I do give a math worksheet most days. I think it's good practice/reinforcement. It's due the next day, but like said, they do usually have some work time. We correct it in class the next day and I take their questions, but that's it. Occasionally, I might grade a review side of the worksheet for a grade in the grade book, but only after I know for sure they have had ample time to master the skill. This helps so their grade isn't just tests and quizzes. I don't even give any completion points for the ones we correct in class because with it being assigned each day, I don't feel I'd have the time to really look through it all. Too much paperwork for me! However, I do walk around to make sure it's done, and if it's not it's a late assignment and I still expect them to do it. They have a slip their parents need to sign that shows it's late and they owe me a recess.

Other than that, when things come up in science, social studies, writing, religion, etc. I usually give them an extra day or two to be flexible with students's after school activities. Although I still think school should come first and be their top priority, I've had to bend a little.

I should add that I teach 5th grade. I tell my students to expect 50-60 minutes of homework a night, but honestly, that's a rarity. It's probably more like 20-30.


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Old 08-17-2018, 08:48 AM
 
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I also teach in a school that does not use standard grading practices. We use standards based grading, so the only things we grade are assessments.
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High School Math
Old 08-17-2018, 06:47 PM
 
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My homework consists of 5 problems that students complete on our online LMS. Each assignment can be re-done three times and I keep their highest score. Their homework is due at the start of the school-day (7:55am). It should never take them more than 20 minutes to do each attempt.

All of the students in my school are issued laptop computers that they can take home, and they all have ample access to free WiFi before and after school.

This is an easy way for me to see which concepts students are struggling with.
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Old 08-17-2018, 07:13 PM
 
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Last school year we got a new P and discussed getting rid of homework all together. My school/district is OBSESSED with the John Hattie effect size research, and apparently according to that homework has no effect on achievement. New P decided that we needed to send out a parent survey before just completing getting rid of homework.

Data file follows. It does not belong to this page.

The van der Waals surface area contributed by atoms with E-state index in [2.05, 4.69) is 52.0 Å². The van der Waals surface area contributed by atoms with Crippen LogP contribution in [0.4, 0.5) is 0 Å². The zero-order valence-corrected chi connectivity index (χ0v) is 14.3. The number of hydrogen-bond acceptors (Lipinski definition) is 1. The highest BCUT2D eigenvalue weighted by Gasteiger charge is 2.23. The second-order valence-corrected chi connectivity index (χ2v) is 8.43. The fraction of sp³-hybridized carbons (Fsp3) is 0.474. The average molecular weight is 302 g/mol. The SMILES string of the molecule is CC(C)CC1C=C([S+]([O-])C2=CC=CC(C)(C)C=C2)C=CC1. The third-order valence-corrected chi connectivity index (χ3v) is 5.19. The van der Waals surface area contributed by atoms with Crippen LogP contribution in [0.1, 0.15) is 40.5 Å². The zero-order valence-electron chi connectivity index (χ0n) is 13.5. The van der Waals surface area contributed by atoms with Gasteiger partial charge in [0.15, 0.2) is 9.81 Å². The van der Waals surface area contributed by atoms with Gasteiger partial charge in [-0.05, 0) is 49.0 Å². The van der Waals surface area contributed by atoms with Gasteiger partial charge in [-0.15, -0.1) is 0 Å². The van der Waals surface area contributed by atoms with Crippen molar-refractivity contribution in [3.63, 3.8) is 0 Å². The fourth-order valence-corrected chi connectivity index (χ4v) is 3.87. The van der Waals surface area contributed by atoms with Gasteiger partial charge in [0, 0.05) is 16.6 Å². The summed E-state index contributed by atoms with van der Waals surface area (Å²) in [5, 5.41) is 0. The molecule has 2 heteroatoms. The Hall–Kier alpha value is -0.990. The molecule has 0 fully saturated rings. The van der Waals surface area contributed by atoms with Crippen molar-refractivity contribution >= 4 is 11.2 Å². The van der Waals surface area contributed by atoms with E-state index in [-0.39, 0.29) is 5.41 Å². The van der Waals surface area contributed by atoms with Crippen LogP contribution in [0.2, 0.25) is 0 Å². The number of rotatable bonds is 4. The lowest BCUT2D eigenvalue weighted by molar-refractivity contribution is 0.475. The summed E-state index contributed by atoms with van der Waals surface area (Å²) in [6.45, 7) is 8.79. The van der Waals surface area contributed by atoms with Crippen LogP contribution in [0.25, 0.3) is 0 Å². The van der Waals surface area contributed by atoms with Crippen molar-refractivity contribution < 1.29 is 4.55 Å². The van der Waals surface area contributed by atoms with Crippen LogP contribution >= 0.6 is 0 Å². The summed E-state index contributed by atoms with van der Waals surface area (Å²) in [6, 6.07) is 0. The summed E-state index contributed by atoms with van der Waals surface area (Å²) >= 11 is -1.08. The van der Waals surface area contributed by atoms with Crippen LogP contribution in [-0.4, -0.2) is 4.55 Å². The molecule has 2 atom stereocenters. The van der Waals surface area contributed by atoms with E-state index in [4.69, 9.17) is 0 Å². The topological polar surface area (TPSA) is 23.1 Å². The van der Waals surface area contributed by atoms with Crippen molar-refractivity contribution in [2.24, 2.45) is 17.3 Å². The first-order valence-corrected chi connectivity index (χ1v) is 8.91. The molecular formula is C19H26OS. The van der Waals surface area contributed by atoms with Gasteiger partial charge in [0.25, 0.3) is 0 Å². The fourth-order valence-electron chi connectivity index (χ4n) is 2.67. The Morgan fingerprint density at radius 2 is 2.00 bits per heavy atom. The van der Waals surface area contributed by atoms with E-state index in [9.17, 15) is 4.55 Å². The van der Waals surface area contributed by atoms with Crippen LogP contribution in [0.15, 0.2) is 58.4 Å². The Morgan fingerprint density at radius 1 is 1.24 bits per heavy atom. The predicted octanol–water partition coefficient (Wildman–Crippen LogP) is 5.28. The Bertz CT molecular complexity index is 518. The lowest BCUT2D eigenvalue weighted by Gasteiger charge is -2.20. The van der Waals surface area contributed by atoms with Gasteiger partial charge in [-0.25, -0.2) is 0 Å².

85% of parents who responded said they wanted homework . Somehow that morphed into what seems like tons of homework to me. It's 20 minutes of reading every night plus 10 minutes of work added on for each increased grade level (i.e. 10 minutes kinder, 20 minutes first grade, 30 minutes 2nd, etc.)

I teach primary and it's hard to establish "rules" about homework. At very young ages, IMO it's not really the child's fault if the homework is not done. The parent has to be responsible, and are we going to punish kids for their parents' actions? On the other hand, some parents end up doing the homework for them.

My school got a grant to run after school tutoring and clubs this year. Some students will literally be at school from 8:30 AM to 6 PM. I sincerely hope there is going to be some sort of rule that these students don't also have to do homework on top of that.

I personally am in favor of getting rid of it, at least in primary, and providing a list of websites parents can use if they're wanting extra practice for their child.
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Old 08-18-2018, 03:56 AM
 
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Yikes!!! That seems like an awful lot for primary students. I have found in the two years without written homework, that the very few parents who request homework want to make sure their children are ďbusyĒ, not for any academic practice. In two years, Iíve had maybe 4 requests for homework. Most of our parents are elated, because for kids involved in after school activities, it helps take the pressure off of trying to get homework completed. Kids have a reading log, but we donít check it. We collect it and file it in the childís data notebook. We have a point system, where kids can earn prizes for reading.
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Homework
Old 08-21-2018, 11:05 AM
 
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Our students are suppose to read 20 min. a night and practice on math facts. They might have an occasional project to do in S.S. or Science but are given ample time to work on them. If students don't complete their classwork, they may be asked to finish it for homework.